Guatemalans enjoy playing with the English language. Those who can afford it take English classes but those aren't typically offered in school and there are many children that can't afford the basic needs to go to school. More about that in a future post.
We got a bit later start today as we met up with Jairo, our guide at 9:30. We walked down to the port where we boarded a boat to cross Lake Atitlan. The lake is really beautiful as it sits in a crater overseen by 3 volcanos and possibly a 4th which is emerging slowly.
Our first stop was the village of San Juan La Laguna (known to some as San Juan La Locura). Upon our arrival several young men descended upon our boat before we could even get out, offering their services as a guide. Jairo did a great job of fending them off for us.
We noticed some buildings that appeared to be mostly under water. Jairo explained to us how the lake is fed by 3 rivers but there is no outlet for it. So during the winter months there is heavy water flow and the only way water is eliminated is
through evaporation in the summer, when the rivers dry up. As a result, anyone who builds too close to the edge eventually gets flooded out.
We then headed up a steep hill towards the center of the village.
We saw a couple of schools which reminded me of what I have seen in Nicaragua and even in Spain. Schools don't have fancy parks and playground equipment. The kids are expected to use their imaginations to play. There were some basketball hoops and walls for playing with balls against a wall, but that's really about it.
From there we continued on towards the town center. We passed some really beautiful wall paintings that offered some stories and history of the people in that area as well as very artistic graffiti. It is apparently common to see houses with a single floor and then some partial construction on top. Jairo explained to us that as funds come in to move the economy of the village they build what they can and then wait for the next inversion of money to be able to continue and build the next story.
Moving on into town we found an Xmas tree made of AstroTurf with presents under it. A bit more influence of western culture. We continued on to a small garden coop. The woman who worked there explained how they are working with a number of families who have small gardens at their homes. They grow a variety of plants including chamomile, basil, rosemary, and others I'm less familiar with. From these plants they make shampoos for all hair types and teas for everything from indigestion to helping nursing mothers produce more milk.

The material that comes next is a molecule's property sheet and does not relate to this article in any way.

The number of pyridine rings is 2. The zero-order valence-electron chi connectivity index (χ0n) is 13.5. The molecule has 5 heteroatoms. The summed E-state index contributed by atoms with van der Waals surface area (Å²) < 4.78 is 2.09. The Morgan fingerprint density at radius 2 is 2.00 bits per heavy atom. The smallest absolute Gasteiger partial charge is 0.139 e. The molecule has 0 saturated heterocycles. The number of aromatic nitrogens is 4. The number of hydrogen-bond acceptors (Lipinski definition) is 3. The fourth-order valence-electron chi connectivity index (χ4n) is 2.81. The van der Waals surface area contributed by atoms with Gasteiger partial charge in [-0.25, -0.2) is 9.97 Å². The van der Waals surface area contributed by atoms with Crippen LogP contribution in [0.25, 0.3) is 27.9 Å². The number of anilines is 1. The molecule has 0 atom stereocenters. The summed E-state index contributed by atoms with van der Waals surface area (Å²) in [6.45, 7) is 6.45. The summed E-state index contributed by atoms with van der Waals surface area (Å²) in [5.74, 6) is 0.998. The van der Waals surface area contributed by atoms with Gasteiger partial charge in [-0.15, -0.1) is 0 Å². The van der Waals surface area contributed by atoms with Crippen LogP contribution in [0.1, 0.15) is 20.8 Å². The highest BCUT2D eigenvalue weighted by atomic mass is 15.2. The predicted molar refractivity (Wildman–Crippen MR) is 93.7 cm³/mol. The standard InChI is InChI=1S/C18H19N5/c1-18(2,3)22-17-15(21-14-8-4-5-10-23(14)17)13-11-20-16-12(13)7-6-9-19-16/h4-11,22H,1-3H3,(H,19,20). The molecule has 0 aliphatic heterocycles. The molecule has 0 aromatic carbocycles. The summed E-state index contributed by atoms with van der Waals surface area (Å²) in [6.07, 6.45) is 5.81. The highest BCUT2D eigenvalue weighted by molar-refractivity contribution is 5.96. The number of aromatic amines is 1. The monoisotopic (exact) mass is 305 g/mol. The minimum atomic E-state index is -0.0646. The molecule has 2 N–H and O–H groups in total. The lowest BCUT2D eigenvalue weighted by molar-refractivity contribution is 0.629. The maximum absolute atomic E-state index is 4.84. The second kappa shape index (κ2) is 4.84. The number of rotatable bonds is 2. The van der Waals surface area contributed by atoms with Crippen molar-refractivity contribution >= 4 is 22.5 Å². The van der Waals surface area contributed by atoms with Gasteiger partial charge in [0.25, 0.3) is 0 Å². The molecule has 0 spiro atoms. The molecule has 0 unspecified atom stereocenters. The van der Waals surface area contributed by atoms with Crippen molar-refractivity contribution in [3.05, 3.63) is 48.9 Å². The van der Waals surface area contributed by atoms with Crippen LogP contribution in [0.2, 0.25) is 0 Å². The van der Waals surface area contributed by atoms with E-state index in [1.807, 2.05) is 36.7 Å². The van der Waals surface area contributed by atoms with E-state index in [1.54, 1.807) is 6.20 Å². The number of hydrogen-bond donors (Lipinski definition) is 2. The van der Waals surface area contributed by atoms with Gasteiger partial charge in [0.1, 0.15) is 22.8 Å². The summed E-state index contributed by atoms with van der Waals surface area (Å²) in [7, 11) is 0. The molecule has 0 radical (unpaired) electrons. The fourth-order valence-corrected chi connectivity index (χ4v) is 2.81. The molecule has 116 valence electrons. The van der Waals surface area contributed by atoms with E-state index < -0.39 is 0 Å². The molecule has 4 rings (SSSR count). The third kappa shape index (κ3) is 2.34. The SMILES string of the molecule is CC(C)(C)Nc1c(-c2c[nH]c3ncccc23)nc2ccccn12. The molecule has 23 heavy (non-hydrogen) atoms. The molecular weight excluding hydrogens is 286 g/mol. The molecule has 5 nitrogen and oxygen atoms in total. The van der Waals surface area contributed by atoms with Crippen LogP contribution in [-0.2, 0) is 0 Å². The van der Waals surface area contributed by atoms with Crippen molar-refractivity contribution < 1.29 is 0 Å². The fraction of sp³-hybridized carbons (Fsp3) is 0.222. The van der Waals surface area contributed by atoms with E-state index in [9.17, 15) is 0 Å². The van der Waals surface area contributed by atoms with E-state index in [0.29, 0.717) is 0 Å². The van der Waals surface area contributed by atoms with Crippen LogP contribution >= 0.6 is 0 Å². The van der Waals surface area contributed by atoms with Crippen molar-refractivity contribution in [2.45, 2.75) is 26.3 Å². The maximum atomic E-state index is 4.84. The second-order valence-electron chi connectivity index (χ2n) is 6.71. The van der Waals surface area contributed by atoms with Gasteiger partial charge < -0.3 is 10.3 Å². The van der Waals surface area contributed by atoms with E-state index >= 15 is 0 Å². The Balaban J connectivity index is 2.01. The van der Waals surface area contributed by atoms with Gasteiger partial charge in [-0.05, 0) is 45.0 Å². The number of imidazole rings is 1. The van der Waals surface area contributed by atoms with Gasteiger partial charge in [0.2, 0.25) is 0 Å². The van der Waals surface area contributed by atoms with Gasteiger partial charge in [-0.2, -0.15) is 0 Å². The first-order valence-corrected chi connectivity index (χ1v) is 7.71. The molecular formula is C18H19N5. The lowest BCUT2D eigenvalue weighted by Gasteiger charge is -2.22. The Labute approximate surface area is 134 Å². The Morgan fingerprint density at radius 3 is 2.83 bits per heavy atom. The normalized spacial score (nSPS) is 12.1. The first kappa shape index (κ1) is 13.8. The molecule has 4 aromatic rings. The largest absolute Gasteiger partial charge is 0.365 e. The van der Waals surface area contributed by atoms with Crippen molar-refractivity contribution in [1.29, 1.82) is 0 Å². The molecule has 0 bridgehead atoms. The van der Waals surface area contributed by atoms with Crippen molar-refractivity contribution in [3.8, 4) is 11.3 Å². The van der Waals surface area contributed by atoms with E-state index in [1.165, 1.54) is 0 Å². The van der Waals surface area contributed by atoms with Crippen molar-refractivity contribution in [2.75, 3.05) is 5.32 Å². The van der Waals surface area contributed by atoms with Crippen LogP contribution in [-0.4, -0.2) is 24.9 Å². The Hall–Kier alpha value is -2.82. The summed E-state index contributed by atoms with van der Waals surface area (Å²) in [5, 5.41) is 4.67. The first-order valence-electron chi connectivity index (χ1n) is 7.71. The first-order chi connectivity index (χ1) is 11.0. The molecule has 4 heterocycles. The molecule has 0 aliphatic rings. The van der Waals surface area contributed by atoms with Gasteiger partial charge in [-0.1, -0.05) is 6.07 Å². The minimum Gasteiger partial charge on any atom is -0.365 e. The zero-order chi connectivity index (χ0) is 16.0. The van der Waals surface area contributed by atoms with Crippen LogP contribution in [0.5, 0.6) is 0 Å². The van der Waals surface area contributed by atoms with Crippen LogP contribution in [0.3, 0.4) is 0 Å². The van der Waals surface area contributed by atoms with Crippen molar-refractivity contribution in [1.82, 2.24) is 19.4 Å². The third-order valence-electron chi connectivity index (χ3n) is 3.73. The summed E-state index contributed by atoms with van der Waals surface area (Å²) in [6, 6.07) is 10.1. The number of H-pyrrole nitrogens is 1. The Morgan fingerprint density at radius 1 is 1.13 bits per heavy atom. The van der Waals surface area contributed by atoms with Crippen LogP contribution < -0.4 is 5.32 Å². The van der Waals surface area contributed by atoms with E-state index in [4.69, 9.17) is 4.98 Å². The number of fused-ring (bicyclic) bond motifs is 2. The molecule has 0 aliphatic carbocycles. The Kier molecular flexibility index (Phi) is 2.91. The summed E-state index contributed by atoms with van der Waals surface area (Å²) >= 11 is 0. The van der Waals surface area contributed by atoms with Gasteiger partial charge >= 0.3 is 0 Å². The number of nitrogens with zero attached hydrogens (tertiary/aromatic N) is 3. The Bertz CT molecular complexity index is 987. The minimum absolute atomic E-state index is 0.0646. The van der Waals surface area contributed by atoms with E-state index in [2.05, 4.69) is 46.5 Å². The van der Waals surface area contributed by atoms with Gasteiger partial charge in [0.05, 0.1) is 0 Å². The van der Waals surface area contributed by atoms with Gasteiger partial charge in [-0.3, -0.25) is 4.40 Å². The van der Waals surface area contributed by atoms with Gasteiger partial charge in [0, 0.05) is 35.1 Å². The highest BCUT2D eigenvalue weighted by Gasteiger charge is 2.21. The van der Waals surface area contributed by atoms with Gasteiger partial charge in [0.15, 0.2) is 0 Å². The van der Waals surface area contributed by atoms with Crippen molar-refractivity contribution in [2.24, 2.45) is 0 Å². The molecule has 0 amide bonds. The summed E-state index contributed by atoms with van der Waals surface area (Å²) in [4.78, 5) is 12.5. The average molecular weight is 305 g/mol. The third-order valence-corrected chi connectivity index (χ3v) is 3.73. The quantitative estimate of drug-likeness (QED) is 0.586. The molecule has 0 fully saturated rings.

Across the street we entered a coop where we learned about weaving and textiles. In the center of the coop was a cotton tree. They showed us how they went from the cotton on the tree to turning it into yarn. From there they use a variety of
foods such as carrots and basil to create the dyes that they soak the yarn in. In order to set the color so it doesn't lose it's intensity when washed, they finalize the process by soaking it with banana leaves. Finally we were shown how she sets up her loom on her waist and weaves. It's a slow process but the results are beautiful. The girls and I each chose a few things to buy and every item had a tag indicating the name of the weaver.
We finished out our tour of San Juan la Laguna and headed by boat to Santiago Atitlan, the largest village along the lake. Jairo stopped an elderly woman as we entered town and asked her to show us how she ties her hair. It was really interesting to see how quickly she did it. This particular head wrap is specific to this village. Each village has its
own dress and those in the know can identify where a person is from based on the clothes that they are wearing. Today it is mostly the women who continue to dress in traditional clothing while the men are mostly in western clothes.
Jairo then explained to us the different religions and beliefs that are most present in Guatemala. We went to see the Maximón (pronounced more like ma-she-mon). It was a wooden figure that is overseen all day long by its caretakers. They always have a cigarette in his mouth and they even tilt him back for a drink of whiskey. His caretakers charge for you to see him and take pictures but their primary focus is when people come in looking to this being/saint of sorts for assistance. We happened in on a couple of men that were looking for some sort of help. There is an interpreter there to communicate with this being. We couldn't understand what he said as it was in an unknown language and he moved and spoke as if he too was drunk. It's very hard to describe but the linked Wikipedia article does a nice job of explaining how this figure came to be.
We finished out our visit to Santiago walking through the market to get to the Catholic Church. Once there Jairo was able to explain some of the carvings on the wall behind the altar and how the invasion and attempt at converting the people from Mayan beliefs to Catholic. It didn't work as well as they had hoped since the belief in Mayan idols and traditions is so strong. They now intersect a bit but Catholicism as we know it, didn't take over this community.
We then returned to Pana to get the car and some food before our 2.5 hour journey to Antigua.